In the current economic climate some of our most promising high-growthcompanies in the UK have found it increasingly difficult to use their own rolodex to attract top talent. We have certainly seen a shift away from the “have a go” entrepreneur to the more risk- averse executive. However, the primary consideration that recurs whenever we are positioning an opportunity in the market is Team:  “What is the team like?  Who are the advisors?  Are the investors supporting the business in the medium to long term?” The technology and the market opportunity are secondary concerns. It is what a skilled and experienced team will do with that technology to meet a market need that is the key factor in determining success.  How do you attract the top talent to your team?  The lifecycle of a company has enormous impact on the talent required and what can be attracted, and this can change significantly. Very small, high-risk companies need to consider their attractability as a business proposition.  What internal and external messages do they need to address before going to market?  As well as looking at the Cambridge talent pool, look for experience in the global market.  An experienced & well-networked international Chairman/NED can open doors, as well as being a magnet for further talent.  Recently an international Chairman was appointed to a high-growth Cambridge company, where he has already been instrumental in attracting an industry expert to the team from a large corporate.  This is a time of unprecedented economic challenges, but by focusing on team, Cambridge’s technology companies have an outstanding opportunity.  Talent attracts talent and the best companies will find the best people.  As a visionary leader, Steve Jobs attracted the top talent to Apple, and his focus led the company from a position of rocky sales and low market share to the world-leader it is today. The new Apple CEO Tim Cook has said recently how he was inspired by Jobs’ visionary leadership. The key lesson he learned from Jobs was to focus.  Teams must be tenacious, cohesive, focused and must look internationally. With these attributes, Cambridge has every chance of producing the UK’s next multi-billion dollar success story.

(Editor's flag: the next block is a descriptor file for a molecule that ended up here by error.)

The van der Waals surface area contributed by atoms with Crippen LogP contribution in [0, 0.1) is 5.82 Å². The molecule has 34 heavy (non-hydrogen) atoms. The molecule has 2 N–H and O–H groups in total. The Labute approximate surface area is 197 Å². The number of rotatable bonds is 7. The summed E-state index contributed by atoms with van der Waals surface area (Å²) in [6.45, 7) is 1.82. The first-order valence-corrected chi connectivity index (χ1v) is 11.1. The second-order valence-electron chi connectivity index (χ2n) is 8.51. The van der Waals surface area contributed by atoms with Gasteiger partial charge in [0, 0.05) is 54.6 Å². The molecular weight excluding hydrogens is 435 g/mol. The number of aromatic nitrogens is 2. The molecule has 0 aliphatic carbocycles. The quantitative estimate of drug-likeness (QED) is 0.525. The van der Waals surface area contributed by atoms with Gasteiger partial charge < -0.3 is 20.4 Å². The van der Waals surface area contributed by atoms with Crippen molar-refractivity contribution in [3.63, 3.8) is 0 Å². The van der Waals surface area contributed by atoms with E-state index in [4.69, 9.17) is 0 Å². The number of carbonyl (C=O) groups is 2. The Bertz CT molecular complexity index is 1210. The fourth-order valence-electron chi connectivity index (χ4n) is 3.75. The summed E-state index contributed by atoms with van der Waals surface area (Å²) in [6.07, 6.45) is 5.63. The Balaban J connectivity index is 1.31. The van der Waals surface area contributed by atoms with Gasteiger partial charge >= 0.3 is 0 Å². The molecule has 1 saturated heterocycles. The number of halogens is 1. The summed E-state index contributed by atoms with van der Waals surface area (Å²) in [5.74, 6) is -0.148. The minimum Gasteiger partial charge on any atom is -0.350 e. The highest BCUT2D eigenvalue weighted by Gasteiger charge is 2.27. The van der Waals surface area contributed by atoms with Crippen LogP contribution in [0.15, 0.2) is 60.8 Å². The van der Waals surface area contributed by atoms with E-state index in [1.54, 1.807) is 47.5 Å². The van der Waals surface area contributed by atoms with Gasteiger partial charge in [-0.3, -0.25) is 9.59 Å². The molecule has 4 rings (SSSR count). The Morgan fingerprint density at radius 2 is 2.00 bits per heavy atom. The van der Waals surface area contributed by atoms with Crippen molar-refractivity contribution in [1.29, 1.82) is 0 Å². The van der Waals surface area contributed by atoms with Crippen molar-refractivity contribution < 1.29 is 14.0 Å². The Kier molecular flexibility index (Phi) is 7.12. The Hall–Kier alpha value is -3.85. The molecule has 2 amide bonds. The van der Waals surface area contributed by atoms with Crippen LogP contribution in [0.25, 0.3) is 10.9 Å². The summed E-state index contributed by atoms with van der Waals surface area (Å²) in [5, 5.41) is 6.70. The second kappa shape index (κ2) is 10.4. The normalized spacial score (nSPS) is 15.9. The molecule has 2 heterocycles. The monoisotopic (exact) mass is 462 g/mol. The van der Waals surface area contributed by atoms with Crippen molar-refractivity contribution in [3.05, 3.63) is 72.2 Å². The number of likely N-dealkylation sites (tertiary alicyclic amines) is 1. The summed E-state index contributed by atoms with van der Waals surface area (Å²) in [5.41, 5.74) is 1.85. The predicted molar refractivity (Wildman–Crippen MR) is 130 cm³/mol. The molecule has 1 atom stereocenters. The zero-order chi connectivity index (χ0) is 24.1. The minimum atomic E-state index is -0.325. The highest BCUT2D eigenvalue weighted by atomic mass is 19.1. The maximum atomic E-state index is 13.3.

If you work in technology and would like to meet to share ideas with your peer group, whether CEO, CFO, Chairman/NED or women on the board, you may be interested in Bailey Fisher’s series of networking events.  Please see www.baileyfisher.com for details.

View July-August 2012 edition of Cambridge Business